Move It calls for physical activity policy to elevate the critical nature of grassroots sports in addition to elite and competitive sports. With responsibilities currently split between the Department for Culture, Media and Sport, the Department of Health and the Department for Education, the report also calls for a cross-departmental strategy which re-prioritises physical activity in schools, and facilitates better delivery and provision at a local level.
In order to tackle the issue of cuts to public spending on sport, Move It recommends maximising existing funding streams and overhauling aspects of the system that today serves as a barrier to additional streams of funding like that from the corporate sector.
The report also calls for greater consistency in the measurement of physical activity levels to create greater accountability to make sport count. The report recommends the Health Survey for England (HSE) includes a regular module measuring how long and how often children are physically active.
Dr. Will Norman, Director of Research at The Young Foundation, said:
“Our enthusiasm for watching sport seems to know no bounds. The problem is that we sit at home watching it, rather than participating ourselves.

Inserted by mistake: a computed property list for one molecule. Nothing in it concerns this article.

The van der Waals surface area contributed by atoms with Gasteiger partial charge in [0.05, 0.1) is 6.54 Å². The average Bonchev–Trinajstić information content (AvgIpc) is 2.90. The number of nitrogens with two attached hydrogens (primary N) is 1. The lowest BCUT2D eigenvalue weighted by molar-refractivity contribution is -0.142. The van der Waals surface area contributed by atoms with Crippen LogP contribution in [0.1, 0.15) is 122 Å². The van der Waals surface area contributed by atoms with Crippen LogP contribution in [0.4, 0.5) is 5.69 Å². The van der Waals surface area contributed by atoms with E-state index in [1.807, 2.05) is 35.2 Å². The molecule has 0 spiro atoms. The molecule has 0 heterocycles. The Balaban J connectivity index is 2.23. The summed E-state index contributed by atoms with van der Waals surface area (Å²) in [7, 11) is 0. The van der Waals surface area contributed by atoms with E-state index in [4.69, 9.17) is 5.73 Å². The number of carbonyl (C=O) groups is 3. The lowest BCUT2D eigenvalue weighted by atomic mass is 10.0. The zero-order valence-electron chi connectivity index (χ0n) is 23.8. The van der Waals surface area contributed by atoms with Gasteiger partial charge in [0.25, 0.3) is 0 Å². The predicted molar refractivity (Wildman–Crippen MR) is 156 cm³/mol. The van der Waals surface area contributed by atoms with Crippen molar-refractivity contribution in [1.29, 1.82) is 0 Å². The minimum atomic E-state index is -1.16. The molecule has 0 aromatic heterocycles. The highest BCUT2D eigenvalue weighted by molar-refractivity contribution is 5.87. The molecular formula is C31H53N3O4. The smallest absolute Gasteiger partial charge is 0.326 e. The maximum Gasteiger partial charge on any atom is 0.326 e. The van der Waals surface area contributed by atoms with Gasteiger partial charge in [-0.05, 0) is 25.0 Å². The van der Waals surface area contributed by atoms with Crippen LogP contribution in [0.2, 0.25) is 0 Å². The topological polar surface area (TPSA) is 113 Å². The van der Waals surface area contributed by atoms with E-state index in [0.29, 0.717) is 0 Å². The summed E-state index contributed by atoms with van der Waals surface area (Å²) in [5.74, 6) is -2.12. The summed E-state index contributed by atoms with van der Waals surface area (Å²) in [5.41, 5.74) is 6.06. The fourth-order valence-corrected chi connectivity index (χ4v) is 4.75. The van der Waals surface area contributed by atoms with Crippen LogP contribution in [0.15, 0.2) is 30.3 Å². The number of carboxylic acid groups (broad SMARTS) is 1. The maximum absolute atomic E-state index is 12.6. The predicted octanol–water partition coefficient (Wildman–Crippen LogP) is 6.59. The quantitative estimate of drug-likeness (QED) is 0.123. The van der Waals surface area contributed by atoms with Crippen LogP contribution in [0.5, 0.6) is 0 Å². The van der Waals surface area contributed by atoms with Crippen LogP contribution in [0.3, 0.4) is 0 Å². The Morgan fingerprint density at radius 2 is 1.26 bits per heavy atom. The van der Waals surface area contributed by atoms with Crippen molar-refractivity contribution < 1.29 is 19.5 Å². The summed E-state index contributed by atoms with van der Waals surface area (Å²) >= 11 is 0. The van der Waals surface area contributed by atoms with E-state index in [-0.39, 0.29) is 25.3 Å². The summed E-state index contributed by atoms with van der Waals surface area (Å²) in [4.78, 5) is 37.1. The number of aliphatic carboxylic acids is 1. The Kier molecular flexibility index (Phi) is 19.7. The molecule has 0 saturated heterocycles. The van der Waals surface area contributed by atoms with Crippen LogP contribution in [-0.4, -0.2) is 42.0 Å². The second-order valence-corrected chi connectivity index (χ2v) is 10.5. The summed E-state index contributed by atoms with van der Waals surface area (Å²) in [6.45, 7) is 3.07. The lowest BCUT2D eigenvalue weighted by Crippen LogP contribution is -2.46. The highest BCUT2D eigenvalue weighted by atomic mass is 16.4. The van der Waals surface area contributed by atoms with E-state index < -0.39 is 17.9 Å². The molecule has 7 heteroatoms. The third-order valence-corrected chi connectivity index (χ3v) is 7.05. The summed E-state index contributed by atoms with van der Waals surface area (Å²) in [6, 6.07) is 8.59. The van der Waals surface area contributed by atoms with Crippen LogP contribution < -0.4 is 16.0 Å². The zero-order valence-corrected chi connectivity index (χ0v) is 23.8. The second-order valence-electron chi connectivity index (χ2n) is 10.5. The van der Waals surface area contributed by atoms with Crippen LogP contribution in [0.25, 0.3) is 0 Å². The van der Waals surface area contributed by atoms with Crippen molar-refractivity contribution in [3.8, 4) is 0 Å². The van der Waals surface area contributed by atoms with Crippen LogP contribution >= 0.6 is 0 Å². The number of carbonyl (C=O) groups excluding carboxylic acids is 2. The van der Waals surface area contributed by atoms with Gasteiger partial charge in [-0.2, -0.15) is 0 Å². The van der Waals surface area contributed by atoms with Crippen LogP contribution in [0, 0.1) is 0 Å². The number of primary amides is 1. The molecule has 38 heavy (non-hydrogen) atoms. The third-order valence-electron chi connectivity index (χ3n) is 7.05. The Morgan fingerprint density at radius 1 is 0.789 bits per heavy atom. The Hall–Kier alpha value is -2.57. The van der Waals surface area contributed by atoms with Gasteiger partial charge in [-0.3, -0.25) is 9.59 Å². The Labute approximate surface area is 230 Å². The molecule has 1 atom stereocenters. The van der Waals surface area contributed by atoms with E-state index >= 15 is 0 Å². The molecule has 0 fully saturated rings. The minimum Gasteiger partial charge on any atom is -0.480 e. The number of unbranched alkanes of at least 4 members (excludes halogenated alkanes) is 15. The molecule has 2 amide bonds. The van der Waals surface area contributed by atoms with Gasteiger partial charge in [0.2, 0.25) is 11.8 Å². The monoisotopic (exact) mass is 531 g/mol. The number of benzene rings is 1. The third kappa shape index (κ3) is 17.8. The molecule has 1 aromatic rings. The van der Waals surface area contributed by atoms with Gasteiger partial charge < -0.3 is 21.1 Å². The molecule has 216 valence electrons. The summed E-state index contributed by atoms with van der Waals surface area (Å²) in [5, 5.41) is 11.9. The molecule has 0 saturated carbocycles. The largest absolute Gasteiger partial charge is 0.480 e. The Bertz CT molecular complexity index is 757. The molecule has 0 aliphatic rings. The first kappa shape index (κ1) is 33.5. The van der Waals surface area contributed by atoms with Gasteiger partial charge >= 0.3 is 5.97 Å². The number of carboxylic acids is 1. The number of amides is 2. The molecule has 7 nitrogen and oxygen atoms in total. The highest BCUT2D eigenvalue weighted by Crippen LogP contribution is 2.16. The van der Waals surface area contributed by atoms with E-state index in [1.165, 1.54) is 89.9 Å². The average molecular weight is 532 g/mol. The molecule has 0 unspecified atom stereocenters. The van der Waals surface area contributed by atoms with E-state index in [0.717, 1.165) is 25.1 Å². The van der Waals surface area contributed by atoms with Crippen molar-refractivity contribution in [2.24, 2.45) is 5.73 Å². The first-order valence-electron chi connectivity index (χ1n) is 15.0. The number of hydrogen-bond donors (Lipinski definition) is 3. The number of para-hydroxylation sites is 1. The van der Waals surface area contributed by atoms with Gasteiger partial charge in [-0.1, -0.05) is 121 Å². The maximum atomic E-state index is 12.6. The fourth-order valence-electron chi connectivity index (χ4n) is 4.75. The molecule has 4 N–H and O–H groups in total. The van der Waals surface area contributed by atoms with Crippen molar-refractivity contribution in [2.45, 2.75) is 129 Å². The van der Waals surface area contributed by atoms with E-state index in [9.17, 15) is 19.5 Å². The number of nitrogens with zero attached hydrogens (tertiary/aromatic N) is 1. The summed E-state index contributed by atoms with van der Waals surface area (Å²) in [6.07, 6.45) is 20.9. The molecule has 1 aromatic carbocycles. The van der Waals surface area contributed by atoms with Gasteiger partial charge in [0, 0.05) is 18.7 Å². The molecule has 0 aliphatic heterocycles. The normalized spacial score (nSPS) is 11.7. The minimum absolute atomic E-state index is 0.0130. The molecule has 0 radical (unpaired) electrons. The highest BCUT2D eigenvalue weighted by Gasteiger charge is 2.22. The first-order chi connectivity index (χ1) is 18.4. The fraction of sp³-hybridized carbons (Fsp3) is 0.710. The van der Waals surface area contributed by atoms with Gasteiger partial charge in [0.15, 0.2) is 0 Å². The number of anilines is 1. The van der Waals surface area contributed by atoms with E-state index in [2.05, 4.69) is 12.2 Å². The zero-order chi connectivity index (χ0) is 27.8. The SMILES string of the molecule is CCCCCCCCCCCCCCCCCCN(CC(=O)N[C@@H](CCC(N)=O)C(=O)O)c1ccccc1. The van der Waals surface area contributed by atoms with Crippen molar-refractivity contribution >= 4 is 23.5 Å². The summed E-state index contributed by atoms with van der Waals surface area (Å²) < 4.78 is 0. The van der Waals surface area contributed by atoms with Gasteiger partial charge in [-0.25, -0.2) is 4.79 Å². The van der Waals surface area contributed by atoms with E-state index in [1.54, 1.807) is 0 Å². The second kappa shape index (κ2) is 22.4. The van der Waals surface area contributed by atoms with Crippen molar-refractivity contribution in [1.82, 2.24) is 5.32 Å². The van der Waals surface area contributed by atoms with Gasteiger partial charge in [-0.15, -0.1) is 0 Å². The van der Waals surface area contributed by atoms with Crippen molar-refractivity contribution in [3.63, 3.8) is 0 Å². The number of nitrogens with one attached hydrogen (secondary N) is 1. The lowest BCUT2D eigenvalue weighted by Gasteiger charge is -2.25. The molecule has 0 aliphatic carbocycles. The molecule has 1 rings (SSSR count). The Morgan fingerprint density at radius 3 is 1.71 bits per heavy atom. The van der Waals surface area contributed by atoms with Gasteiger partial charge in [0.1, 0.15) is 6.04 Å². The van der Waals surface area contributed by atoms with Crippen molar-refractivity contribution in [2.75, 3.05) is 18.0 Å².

“Move It outlines the first steps we feel need to be taken in the UK, in order to curtail and turn around an epidemic of inactivity that is costing a fortune and threatening the health and wellbeing of millions.”
Studies show a significant drop-off in physical activity levels and participation in sports starting at about the age of 10. Brain research indicates that this is the critical moment when preferences and motivations for adult behaviour begin to form. A generation of inactive kids will undoubtedly lead to a generation of inactive adults, creating a deadly cycle.
Lisa MacCallum Carter, Managing Director, Access to Sport, NIKE, Inc., said:
“This set of recommendations could not come at a more important time. London 2012 was a huge success, and the UK has an extraordinary opportunity to accelerate its commitment to ‘Inspire a Generation’.
“The key to success will be ensuring that we work collectively to create early positive experiences in sport and physically actively play and to reintegrate physical activity into life more broadly. We look forward to working with the Young Foundation and many others to move this agenda forward.”